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Cancer Med. 2017 Dec;6(12):2918-2931. doi: 10.1002/cam4.1221. Epub 2017 Oct 25.

Common oral complications of head and neck cancer radiation therapy: mucositis, infections, saliva change, fibrosis, sensory dysfunctions, dental caries, periodontal disease, and osteoradionecrosis.

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Division of Oral Medicine & Dentistry, Brigham and Women's Hospital, Boston, MA.
Samuel Oschin Comprehensive Cancer Instititue, Cedars-Sinai Medical Center, Los Angeles, CA.
Division of Otolaryngology and Head and Neck Surgery, Duarte, California.
Centre de Haute Energie, 10, Bd Pasteur, 06000, Nice, France.
Department of Dental Oncology, Health Sciences North, Northeastern Cancer Centre, Sudbury, Ontario, Canada.
Northern Ontario School of Medicine, Rm 42036, Sudbury, Ontario, P3E 5J1, Canada.
Section of Oral Medicine, University of Connecticut Health, Farmington, Connecticut.
Department of Oral and Maxillofacial Diagnostic Sciences, University of Florida, Gainesville, Florida.
Oral Maxillofacial Surgery Department, University of California, San Francisco, California.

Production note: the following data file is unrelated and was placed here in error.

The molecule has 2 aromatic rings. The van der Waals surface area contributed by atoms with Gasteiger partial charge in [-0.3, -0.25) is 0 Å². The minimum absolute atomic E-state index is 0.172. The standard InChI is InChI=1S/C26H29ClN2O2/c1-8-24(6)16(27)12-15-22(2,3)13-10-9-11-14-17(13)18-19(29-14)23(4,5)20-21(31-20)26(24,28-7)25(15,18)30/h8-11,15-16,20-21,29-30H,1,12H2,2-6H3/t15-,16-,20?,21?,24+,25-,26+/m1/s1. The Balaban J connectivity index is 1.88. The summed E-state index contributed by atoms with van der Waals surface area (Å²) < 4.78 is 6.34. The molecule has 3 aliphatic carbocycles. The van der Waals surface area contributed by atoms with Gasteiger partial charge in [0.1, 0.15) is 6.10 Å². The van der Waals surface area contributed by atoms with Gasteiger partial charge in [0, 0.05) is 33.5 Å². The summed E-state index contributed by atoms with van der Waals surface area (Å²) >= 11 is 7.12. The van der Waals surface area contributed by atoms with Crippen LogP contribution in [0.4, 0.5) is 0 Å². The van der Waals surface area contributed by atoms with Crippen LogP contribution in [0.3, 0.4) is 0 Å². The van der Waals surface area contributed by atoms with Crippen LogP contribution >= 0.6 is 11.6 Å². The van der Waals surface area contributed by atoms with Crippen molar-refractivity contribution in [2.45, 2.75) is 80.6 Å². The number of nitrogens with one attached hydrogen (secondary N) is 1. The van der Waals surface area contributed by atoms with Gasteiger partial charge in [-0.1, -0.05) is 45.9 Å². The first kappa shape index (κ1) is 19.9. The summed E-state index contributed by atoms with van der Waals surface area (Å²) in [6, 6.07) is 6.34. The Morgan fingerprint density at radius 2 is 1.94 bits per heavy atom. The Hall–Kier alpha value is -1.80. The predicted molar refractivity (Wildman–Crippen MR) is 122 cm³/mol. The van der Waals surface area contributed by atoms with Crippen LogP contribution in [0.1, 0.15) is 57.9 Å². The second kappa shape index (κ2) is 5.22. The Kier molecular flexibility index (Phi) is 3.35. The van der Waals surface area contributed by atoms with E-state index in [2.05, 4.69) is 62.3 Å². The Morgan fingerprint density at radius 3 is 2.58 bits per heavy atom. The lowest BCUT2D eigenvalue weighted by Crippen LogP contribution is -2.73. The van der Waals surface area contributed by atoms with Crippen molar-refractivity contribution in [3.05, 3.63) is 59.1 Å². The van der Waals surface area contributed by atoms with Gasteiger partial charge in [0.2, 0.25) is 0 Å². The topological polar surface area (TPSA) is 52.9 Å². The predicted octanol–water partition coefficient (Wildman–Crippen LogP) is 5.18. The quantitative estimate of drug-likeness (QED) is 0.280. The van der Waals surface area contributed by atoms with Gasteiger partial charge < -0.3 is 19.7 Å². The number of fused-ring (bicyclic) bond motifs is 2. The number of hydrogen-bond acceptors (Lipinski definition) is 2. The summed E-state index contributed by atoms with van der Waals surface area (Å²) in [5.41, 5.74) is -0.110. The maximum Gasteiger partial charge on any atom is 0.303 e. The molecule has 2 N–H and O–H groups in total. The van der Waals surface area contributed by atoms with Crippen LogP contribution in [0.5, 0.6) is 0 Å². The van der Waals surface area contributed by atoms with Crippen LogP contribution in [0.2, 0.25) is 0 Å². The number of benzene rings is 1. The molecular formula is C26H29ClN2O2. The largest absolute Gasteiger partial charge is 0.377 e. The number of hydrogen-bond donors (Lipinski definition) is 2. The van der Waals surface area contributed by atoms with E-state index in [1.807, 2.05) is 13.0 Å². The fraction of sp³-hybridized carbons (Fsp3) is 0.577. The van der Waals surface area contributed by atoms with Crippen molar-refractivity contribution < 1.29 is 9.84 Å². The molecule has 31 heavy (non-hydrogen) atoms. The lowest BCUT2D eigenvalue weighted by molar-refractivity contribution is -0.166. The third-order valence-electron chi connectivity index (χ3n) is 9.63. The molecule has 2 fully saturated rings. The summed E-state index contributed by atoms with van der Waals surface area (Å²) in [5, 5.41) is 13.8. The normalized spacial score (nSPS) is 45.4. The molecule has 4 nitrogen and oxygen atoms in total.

Department of Radiation Oncology, Cedars-Sinai Medical Center, Los Angeles, California, 90048.


Patients undergoing radiation therapy for the head and neck are susceptible to a significant and often abrupt deterioration in their oral health. The oral morbidities of radiation therapy include but are not limited to an increased susceptibility to dental caries and periodontal disease. They also include profound and often permanent functional and sensory changes involving the oral soft tissue. These changes range from oral mucositis experienced during and soon after treatment, mucosal opportunistic infections, neurosensory disorders, and tissue fibrosis. Many of the oral soft tissue changes following radiation therapy are difficult challenges to the patients and their caregivers and require life-long strategies to alleviate their deleterious effect on basic life functions and on the quality of life. We discuss the presentation, prognosis, and management strategies of the dental structure and oral soft tissue morbidities resulting from the administration of therapeutic radiation in head and neck patient. A case for a collaborative and integrated multidisciplinary approach to the management of these patients is made, with specific recommendation to include knowledgeable and experienced oral health care professionals in the treatment team.


Fibrosis; head and neck cancer; neurosensory disorder; oral candidiasis; oral health; oral mucositis; radiation therapy

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